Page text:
What is Art Therapy?
Often the hands will solve a mystery that the intellect has struggled with in vain
What is Art Therapy/Art Psychotherapy?
When we are struggling, speaking about our feelings can seem like an emotional hurdle, but words are not the only tools we have for communication.
In order to process complex experiences, emotions and thoughts, a more intuitive, symbolic and instinctive therapeutic language is available to us through art-making. The art work is not judged or analysed by the therapist. Together, client and therapist utilise it as a means of expression and reflection so that the inherent wisdom within can be acknowledged and used to make positive changes. Experience in art-making is not required.
Art therapy is an evidence-based psychotherapeutic intervention whereby art making is the primary mode for self-exploration.
Practice draws on research and theory from the fields of psychoanalysis, psychotherapy, psychology and neuroscience to provide effective interventions.
Sessions take place with a trained therapist in a safe and confidential space and all of the art is kept safe by the therapist for the duration of therapy.
There are a whole range of art materials provided that include the traditional and the unexpected, not so traditional.
The therapist assists the client in their exploration of the work and what meaning it may have for them, if the client chooses to make art at all.
Why not contact us for an introductory or assessment session.
This first session carries no obligation, it is simply an exploration to see what might work for you if you need emotional support.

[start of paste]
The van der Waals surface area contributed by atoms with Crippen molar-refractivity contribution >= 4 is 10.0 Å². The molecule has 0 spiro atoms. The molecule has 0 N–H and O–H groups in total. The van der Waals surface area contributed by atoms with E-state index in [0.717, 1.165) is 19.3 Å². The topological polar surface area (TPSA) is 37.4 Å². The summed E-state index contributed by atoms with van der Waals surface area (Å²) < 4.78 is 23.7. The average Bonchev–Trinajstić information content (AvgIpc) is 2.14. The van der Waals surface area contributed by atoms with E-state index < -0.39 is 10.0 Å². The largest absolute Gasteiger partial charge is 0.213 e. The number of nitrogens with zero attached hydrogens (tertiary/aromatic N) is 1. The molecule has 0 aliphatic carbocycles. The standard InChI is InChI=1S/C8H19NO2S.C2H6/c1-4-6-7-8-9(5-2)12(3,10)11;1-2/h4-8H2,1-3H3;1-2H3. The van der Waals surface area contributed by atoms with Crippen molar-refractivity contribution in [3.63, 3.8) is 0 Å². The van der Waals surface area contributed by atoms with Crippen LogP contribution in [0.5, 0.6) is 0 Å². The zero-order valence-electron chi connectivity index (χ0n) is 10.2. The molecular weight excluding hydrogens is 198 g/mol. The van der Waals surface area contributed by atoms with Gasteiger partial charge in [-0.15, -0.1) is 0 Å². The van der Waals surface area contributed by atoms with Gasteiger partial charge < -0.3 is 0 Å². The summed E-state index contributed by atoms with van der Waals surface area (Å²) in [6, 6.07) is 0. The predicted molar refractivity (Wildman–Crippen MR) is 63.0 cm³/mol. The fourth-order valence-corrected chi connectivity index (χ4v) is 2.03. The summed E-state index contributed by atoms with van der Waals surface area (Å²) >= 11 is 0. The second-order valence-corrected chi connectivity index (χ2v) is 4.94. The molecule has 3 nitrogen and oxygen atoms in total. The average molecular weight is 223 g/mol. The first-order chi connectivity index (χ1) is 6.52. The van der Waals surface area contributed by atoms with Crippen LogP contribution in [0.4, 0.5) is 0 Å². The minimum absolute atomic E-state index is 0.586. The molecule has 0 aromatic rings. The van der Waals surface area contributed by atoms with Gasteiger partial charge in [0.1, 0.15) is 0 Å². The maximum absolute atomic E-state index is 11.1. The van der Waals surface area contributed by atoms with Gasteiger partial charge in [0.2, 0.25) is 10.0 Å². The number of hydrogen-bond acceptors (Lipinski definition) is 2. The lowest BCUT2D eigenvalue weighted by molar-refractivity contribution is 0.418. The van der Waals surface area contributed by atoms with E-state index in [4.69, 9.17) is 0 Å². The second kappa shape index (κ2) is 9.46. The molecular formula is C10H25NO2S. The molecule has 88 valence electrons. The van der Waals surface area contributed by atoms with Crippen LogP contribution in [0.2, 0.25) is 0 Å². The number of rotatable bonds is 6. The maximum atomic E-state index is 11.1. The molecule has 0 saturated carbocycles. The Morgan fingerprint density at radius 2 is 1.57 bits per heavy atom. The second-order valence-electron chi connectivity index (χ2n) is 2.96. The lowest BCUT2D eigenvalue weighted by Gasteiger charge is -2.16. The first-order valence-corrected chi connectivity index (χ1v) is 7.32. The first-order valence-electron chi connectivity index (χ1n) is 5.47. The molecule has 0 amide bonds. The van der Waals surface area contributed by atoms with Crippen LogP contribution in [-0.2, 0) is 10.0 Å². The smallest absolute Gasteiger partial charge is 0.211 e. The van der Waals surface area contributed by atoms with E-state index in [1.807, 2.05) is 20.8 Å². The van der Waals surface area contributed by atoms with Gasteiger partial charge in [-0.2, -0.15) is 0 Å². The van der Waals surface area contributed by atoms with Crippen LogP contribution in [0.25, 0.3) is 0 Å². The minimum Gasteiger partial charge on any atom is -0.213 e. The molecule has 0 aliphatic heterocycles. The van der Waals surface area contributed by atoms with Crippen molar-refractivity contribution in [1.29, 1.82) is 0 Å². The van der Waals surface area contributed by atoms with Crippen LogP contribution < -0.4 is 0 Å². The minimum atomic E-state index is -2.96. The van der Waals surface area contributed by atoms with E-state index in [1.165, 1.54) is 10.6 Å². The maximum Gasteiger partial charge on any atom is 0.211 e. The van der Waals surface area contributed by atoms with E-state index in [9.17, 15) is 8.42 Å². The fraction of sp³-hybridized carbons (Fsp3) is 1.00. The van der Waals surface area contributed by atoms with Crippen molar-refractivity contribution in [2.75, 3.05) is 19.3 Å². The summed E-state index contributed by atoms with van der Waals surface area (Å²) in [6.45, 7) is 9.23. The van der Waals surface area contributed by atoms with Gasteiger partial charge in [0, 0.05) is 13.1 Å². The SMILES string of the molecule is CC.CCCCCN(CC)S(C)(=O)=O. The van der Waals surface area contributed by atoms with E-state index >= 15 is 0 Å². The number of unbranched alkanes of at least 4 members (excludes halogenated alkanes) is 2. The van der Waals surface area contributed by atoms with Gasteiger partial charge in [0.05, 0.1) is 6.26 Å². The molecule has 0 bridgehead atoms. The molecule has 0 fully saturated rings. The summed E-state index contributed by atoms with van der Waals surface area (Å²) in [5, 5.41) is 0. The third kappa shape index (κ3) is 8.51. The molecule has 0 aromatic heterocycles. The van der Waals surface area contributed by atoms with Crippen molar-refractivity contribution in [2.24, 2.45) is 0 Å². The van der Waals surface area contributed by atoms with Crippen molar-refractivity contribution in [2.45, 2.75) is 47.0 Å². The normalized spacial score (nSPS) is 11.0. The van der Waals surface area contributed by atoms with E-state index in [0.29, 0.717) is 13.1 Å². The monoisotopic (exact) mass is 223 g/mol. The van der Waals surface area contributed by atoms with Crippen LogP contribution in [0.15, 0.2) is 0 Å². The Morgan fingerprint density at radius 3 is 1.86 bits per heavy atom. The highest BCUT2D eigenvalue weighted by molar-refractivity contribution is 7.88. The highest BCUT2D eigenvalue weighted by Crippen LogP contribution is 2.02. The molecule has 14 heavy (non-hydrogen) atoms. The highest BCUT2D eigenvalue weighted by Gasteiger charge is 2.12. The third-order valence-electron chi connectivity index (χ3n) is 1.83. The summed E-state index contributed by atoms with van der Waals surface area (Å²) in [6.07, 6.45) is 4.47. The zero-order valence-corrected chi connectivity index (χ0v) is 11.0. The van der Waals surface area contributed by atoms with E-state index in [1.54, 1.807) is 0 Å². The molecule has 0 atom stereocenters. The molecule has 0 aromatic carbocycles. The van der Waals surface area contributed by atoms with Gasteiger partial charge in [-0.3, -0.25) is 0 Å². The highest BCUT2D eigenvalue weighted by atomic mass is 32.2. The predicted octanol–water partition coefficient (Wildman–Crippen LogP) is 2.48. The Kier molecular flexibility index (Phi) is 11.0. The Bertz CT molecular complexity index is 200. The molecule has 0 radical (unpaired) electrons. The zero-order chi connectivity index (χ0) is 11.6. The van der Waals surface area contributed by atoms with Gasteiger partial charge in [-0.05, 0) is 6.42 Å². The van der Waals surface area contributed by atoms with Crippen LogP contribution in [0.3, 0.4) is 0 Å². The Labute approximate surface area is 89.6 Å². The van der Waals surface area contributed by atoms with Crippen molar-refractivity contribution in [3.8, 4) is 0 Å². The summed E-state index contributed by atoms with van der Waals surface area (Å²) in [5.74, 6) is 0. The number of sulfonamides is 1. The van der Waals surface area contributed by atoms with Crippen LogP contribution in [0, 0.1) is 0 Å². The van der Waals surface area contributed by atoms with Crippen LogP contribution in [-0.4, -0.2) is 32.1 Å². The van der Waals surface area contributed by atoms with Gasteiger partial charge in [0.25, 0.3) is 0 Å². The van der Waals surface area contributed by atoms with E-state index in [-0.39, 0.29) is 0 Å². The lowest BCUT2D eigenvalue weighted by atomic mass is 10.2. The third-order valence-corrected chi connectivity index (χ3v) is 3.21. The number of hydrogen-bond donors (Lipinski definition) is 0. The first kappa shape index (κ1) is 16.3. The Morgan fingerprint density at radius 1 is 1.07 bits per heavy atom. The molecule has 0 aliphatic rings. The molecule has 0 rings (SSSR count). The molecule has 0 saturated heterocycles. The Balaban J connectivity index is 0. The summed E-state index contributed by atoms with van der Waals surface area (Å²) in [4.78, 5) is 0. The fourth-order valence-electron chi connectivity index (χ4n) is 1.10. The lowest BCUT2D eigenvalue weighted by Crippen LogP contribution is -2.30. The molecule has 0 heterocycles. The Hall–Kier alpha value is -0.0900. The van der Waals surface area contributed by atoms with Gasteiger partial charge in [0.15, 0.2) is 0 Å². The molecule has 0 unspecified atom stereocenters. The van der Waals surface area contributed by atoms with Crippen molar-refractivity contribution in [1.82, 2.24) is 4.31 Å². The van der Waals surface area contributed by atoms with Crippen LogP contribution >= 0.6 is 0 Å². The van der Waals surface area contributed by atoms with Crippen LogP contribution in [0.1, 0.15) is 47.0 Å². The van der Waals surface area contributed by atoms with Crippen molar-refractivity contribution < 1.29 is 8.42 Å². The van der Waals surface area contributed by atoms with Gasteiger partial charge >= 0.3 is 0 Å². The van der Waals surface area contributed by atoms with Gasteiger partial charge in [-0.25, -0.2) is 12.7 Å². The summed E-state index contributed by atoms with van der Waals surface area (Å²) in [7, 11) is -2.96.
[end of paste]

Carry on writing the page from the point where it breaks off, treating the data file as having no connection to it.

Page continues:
Find out more on our FAQ’s page.
What is Eco-Art Therapy/Eco-Art Psychotherapy?
Eco-art therapy (also known as environmental art therapy) brings together applied ecopsychology and traditional art therapy. It uses an enriched assortment of art materials to heighten identification with the natural world.
As a sister practice to art therapy, eco-art therapy shares most of the same aspects as described in the ‘What is Art Therapy’ section above.
It often combines outdoor therapy with the traditional therapy space. Outdoor sessions can take place by the sea or river, in forests, fields, mountains, or even urban green areas.
When out in nature, basic material might be provided by the therapist but often the land provides ‘found’ materials for the sessions.
There is an emphasis on impermanence in that the work created outside is left where it is made (but not always). However, objects from the piece can be kept and photographs can be taken.
Materials can also be gathered during outdoor therapy sessions and brought back to the therapy studio for art making at another time. It can often be the case that no art is made and the reflections on nature provide all the metaphor needed.
You do not need to be particularly outdoors-orientated to benefit from this setting for your therapy, but you will need to be mobile.
If you would like to find out more you can visit our Blog about the work.
Some of the Benefits of Art & Eco-Art Therapy are
They can have a calming effect and help to regulate emotion
There is a natural mindfulness element to the work, inherent in the process
Offers the space to access our inherent wisdom and use it for positive changes in our lives
Improvement in mental health and emotional well-being by developing self-awareness, insight and making sense of difficult life experiences
Promotes personal growth and positive change in people of all ages and abilities leading to personal autonomy